Security forces responded harshly to peaceful protests in support of the right of self-determination in Papua prompting international criticism, while concerns over risks of new jihadist attacks remained. Govt accused Vanuatu of fuelling tensions late Sept after it voiced support for West Papuan self-determination movement at UN General Assembly and called for UN Human Rights Council to investigate rights abuses in region. UK-based TAPOL and U.S.-based East Timor and Indonesia Action Network reported authorities late Sept arrested over 120 peaceful protestors – including 39 in West Java – who voiced their support for right to self-determination; also said that at least five Papuans were tortured in Sept and one died in police custody. Military early Oct reported one Papuan killed in operation seeking members of West Papua Liberation Army in Puncak Jaya regency, Papua province; local rights activists reported two members of Liberation Army and five civilians including two children killed in land and air operations. Jakarta-based Institute for Policy Analysis of Conflict released report 18 Oct warning that Islamic State (ISIS)-linked Jamaah Ansharut Daulah, blamed for May Surabaya bombings, is still a threat and could launch attacks in west and central Java. Organisers of movement promoting moderate Islam cancelled mass rally in Yogyakarta late Oct to avoid violence after some of its supporters burned flag of outlawed Islamist group Hizb ut-Tahrir.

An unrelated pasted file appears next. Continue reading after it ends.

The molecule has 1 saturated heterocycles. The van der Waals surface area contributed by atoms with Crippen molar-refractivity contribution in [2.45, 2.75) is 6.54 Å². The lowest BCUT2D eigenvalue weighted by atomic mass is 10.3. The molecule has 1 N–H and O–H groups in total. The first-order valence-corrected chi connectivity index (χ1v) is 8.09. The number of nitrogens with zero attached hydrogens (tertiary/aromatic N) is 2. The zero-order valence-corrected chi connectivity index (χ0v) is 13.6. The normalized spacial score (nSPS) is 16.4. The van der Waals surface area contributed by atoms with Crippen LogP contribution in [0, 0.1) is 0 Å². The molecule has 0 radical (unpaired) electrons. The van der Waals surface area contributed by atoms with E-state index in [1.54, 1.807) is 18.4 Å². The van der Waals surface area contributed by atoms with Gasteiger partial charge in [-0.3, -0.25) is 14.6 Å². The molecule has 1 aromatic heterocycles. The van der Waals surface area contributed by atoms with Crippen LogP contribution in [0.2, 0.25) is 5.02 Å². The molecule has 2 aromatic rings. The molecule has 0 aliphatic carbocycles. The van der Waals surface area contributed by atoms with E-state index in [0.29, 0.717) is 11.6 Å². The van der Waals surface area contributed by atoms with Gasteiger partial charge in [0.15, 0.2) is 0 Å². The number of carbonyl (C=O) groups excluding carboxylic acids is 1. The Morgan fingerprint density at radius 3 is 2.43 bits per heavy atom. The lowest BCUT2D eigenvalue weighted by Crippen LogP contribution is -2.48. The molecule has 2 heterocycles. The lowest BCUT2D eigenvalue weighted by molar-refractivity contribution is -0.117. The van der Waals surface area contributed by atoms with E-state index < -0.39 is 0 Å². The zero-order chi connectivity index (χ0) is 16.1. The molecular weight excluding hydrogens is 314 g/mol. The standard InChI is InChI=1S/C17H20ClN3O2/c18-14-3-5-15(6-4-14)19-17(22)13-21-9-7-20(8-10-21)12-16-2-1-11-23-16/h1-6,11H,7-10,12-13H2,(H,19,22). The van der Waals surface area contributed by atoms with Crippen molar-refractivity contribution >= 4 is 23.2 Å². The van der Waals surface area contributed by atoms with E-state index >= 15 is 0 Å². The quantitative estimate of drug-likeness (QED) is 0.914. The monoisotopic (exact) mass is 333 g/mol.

A dispute over a flag in Aceh is testing the limits of autonomy, irritating Indonesia’s central government, heightening ethnic tensions, reviving a campaign for the division of the province and raising fears of violence as the 2014 national elections approach.
Indonesian President Susilo Bambang Yudhoyono needs to act more firmly against institutions and officials that defy national court rulings or his inaction risks prolonging local conflicts.
The only measure likely to halt violence in Indonesia’s Papua province in the short term is a major overhaul of security policy.
Almost ten years after the 2002 Bali bombing, Indonesian extremists are weak and divided but still finding partners for new operations.
Election monitors should begin deployment to Aceh long before the 9 April election to deter intimidation.
Despite years of investment in community policing, the Indonesian police remain deeply distrusted by the people they are supposed to serve.
Lecture by Sidney Jones at International Policy Studies program of Stanford University, 5 December 2012.
Originally published in The Interpreter
Originally published in The Jakarta Globe
Originally published in Myanmar Times